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Human Rights Report Rings Alarm Over Plight Of Women In Pakistan

The report highlights an array of issues impacting the marginalized communities in Pakistan.

ISLAMABAD — The Human Rights Commission of Pakistan released the annual report of the State of Human Rights in Pakistan for 2020.

The report highlights an array of issues impacting the marginalized communities in Pakistan. There has been a special emphasis on the plight of women, with gender discrimination prevalent across the country.

“The Human Rights Commission of Pakistan registered a rise in domestic and online violence complaints, indicating the increased vulnerability of women during the pandemic,” states the report.

The gender disparity is witnessed even in subcategories of crimes, including the persecution of religious minorities, with issues such as forced conversions being seen. Other human rights abuses to target women include child marriage and honor killings, which, even though they impact men, are primarily centered on controlling and subjugating women.

Map of Pakistan

“We must change our mindset on what the fate of young women should be in our society,” said Kishwar Enam, a pediatrician and member of ‘Kasur Hamara Hai,’ a child welfare initiative.

“Instead of committing them to marriages, send them to school so they can grow up to be healthy, successful, and independent individuals. This will help the generations they raise to prosper.”

The Human Rights Commission of Pakistan highlighted other forms of violence against women, including sexual assault and domestic violence prevalent across the country.

While the report highlights certain issues under provincial division, marginalization of women was witnessed across Pakistan even if certain stats varied in different parts of the country.

Pakistan was ranked 151 out of 153 by the World Economic Forum on the global gender gap index.

The report said that the Human Rights Commission of Pakistan had registered an increase in domestic violence and even digital versions of such cases, which as per the report, underlines “the increased vulnerability of women during the pandemic.”

“Many families realize too late that a divorced daughter is better than a dead daughter,” said Khadija Siddiqi, a women’s rights activist, and gender-based violence survivor.

In 2020, the Human Rights Commission of Pakistan noted 430 cases of honor killings, which saw 363 women and 148 men being killed. The report highlights that sexual violence against women continued with impunity across the country.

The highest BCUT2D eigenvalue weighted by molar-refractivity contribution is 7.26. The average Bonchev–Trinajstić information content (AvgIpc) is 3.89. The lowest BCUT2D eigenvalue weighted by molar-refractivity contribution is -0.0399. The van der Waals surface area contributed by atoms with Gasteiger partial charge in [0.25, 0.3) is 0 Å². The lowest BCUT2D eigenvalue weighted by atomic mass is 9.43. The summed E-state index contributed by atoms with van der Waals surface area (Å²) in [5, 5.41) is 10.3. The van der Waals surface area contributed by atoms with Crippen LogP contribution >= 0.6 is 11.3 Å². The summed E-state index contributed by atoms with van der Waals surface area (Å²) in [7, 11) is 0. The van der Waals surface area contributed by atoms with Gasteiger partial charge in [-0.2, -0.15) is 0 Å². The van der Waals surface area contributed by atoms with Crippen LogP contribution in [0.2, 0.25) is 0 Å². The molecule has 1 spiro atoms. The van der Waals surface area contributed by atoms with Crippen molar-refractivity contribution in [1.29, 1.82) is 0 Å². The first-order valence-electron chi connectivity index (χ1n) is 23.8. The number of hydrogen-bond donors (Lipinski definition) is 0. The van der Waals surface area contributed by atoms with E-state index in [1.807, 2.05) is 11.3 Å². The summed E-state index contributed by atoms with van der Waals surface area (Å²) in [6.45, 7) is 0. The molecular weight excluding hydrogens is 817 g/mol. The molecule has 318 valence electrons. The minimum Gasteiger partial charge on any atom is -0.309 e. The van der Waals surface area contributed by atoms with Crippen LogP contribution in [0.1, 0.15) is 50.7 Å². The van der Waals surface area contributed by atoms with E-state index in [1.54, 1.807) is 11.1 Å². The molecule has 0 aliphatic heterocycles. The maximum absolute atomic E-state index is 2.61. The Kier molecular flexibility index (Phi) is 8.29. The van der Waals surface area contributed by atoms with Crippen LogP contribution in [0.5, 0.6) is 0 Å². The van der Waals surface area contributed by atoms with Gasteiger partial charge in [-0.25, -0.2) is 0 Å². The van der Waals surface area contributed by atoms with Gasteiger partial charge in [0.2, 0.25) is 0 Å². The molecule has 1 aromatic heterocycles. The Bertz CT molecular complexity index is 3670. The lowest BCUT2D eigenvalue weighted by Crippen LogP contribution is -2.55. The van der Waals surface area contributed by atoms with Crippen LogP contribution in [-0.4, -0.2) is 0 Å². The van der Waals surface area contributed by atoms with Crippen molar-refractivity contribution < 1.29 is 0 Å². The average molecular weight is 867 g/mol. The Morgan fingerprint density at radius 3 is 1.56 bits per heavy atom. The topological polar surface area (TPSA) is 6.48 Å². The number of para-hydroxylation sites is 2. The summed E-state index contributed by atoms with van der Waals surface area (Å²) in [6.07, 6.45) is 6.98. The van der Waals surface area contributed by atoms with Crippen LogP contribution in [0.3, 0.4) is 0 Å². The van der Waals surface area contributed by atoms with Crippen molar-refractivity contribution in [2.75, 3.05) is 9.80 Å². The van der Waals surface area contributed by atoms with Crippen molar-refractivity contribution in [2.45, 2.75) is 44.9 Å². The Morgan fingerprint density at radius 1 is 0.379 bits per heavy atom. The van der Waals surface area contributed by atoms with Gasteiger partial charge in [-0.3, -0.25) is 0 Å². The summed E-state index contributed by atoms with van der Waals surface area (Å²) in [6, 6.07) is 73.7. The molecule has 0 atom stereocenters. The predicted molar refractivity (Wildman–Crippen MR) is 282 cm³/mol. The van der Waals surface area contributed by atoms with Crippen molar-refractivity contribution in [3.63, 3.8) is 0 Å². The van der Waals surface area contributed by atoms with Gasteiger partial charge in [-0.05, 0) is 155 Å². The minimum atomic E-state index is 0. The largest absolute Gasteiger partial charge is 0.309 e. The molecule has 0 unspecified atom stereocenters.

It specifically highlighted the case of the gang rape on the Lahore-Sialkot Motorway in September 2020, when a woman was sexually assaulted in front of her children. The case sparked shockwaves across the country.

“The shock and outrage compounded when the capital city police officer in Lahore callously suggested that she should have ‘chosen her route more carefully,’” states the report, highlighting the prevalence of victim-blaming, which Pakistan Prime Minister Imran Khan has also been accused of in recent months.

Twice in 2021, Khan said that vulgarity or women wearing “few clothes” is linked to rape cases in Pakistan.

“[Imran Khan is] a person who validates rape and holds the victim responsible,” said Maryam Nawaz, Vice President, Pakistan Muslim League Nawaz.

“Pakistan needs to be rid of this mindset of rape apologists.”

Other forms of violence against women were also witnessed during 2020, with targeted killings also reporting a rise in the year. The report highlights a case in Turbat, where three gunmen killed a woman at her place and even injured her four-year-old daughter.

The report said that last year Pakistan completed the review of the Convention on the Elimination of All Forms of Discrimination Against Women in line with its fifth periodic report.

In February this year, the report handed over at the Convention on the Elimination of All Forms of Discrimination Against Women’s 75th session put forth its wide-ranging recommendation that underlined the need for national machinery dedicated to gender equality and upholding women’s rights.

(With inputs from ANI)

(Edited by Amrita Das and Saptak Datta. Map by Urvashi Makwana)

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